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I’m sure you will agree with me when I say:
We are leading extremely comfortable lives.
Extra-thick mattresses, plushy sofas, ergonomic office chairs, padded car seats… Who would want to give that up?
Well, some people don’t mind ditching their comfy mattresses and turning their floor into a sleeping space. And if you want to join them, you should probably learn more about sleeping on the floor and all the aspects involved. So, let’s cut right to the chase!
Is Sleeping On the Floor Good for You?
The main reason why people switch to sleeping on the floor is that they believe it’s a better option than a mattress. This belief is based on hundreds of reviews, blogs, and articles online. However, there is always a chance that one of those famous benefits can be a myth. That’s why we have decided to take a closer look at the issue and answer the question “Is sleeping on the floor good for you?”
So, the first well-known benefit of sleeping on the floor (potential, of course), is pain relief. Many people claim that moving their sleeping spot onto the hard floor changed their life and reduced the back pain levels to a minimum (if not made the pain disappear completely).
Now, let me warn you right away:
There is no scientific or research-based evidence that proves these statements. I personally have never met a doctor who said that it’s better to sleep on the floor if you have back pain. In fact, research suggests that the best sleeping surface for pain should be medium-firm (1), not “hardwood-floor” firm.
Of course, if you transition from an overly soft mattress to a hard floor, you may start feeling better. You see, when lying on a soft mattress that cannot support your body in a neutral position (2), the heavier body parts (such as hips) sink in deeper. As a result, an unhealthy curve in the spine appears. Such sleeping posture can cause strain on your back and neck muscles, which can lead to pain. If you change the sleeping surface to a firm one (your floor, that is), you might get relief simply because your spine and back will become supported. However, there’s still a chance that the back pain may return after some time (especially if it was caused by something other than your mattress).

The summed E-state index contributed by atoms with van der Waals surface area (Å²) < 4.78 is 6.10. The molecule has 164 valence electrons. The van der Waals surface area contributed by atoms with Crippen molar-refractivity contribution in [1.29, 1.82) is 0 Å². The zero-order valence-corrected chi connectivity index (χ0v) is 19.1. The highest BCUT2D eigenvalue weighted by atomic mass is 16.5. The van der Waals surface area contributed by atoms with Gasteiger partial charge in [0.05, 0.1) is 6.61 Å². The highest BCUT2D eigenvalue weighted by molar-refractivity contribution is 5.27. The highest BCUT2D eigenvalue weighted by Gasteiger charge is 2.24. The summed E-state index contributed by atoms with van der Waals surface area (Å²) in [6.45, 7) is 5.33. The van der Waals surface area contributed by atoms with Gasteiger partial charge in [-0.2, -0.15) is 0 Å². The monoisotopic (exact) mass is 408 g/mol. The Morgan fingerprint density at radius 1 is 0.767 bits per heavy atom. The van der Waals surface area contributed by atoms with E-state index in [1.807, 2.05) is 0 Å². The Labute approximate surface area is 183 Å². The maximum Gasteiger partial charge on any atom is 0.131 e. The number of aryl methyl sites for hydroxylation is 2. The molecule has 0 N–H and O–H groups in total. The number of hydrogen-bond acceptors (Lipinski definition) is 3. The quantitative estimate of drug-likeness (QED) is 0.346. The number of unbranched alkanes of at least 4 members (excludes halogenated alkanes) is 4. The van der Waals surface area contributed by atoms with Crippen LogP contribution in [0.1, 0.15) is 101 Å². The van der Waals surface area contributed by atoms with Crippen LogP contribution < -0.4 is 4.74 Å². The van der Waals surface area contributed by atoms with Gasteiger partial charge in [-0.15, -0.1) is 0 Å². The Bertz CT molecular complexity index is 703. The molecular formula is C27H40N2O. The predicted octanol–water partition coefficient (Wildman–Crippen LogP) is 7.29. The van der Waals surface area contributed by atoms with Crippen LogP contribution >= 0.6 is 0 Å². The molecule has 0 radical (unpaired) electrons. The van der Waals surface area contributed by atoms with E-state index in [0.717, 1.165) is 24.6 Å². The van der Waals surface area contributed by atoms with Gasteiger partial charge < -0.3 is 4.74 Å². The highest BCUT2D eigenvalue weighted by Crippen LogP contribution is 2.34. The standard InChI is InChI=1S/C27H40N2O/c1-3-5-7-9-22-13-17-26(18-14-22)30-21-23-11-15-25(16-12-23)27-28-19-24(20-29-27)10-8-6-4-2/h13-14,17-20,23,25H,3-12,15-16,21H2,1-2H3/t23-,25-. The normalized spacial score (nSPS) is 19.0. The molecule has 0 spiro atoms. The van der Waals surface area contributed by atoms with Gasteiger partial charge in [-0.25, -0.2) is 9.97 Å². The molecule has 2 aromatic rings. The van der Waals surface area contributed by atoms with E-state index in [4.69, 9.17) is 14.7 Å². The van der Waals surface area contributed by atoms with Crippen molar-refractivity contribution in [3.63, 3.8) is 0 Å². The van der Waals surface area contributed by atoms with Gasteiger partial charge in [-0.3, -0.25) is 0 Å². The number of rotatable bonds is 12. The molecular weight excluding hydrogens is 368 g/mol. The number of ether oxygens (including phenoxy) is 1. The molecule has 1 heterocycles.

Now, since many people claim that sleeping on the floor helped them get rid of the pain, the trick may work in certain scenarios, so you might as well try it. However, make sure you consult your doctor first, especially if your pain is caused by a medical condition. Another famous benefit of sleeping on the floor involves one’s posture. Many people believe that a firm surface will help their spine remain straight not only during the night. However, this myth doesn’t have any scientific proof either. If you want to improve your posture, perhaps you should try special exercises instead (3). Now, some people also note that they feel much more well-rested and energized after a night spent on the floor. While there isn’t hard evidence to back such statements, we can suggest that this happens because a hard floor acts as a massager of some sort. If you toss and turn occasionally during the night, you will experience resistance. The floor will press against your body, which can mimic some kind of massage or acupressure and make you feel more alert in the morning (4).
Many sleepers turn their floor into a “bed” simply because they want more space. And yes, sleeping on the floor can give you all the space you need (even a bit more than that). It also gives you the freedom to test different sleeping environments. For example, if your bedroom window faces the street with an annoying street light right in front of it, you can move to your living room and enjoy a more favorable sleeping environment. Switching to floor sleeping might also be a good option for hot sleepers (especially if you had a foam mattress previously). By eliminating the multiple layers of padding and sleeping on the floor, you will likely feel pleasantly cool (or even chilly, depending on the weather). It might be a good solution for people who suffer from night sweats and don’t want to invest in a new mattress or a cooling topper.
Disadvantages of Sleeping on the Floor
I don’t want to disappoint you, but before you move your bed sheets onto the floor, you should consider the potential drawbacks this idea might bring you:
- Back pain. While some users note that sleeping on hard surfaces makes their backs feel better, others start suffering from back pain or aggravated symptoms. In fact, even a firm mattress that still has at least some amount of padding can worsen back pain (5). Then what can we say about hard floors? The thing is, when lying on the floor, your body develops pressure points because there’s too much resistance from the surface. It can lead to tension build-up and, consequently, more stress on your back. So, if you are already dealing with back pain and want to switch to floor sleeping, perhaps you might want to try a floor mattress first.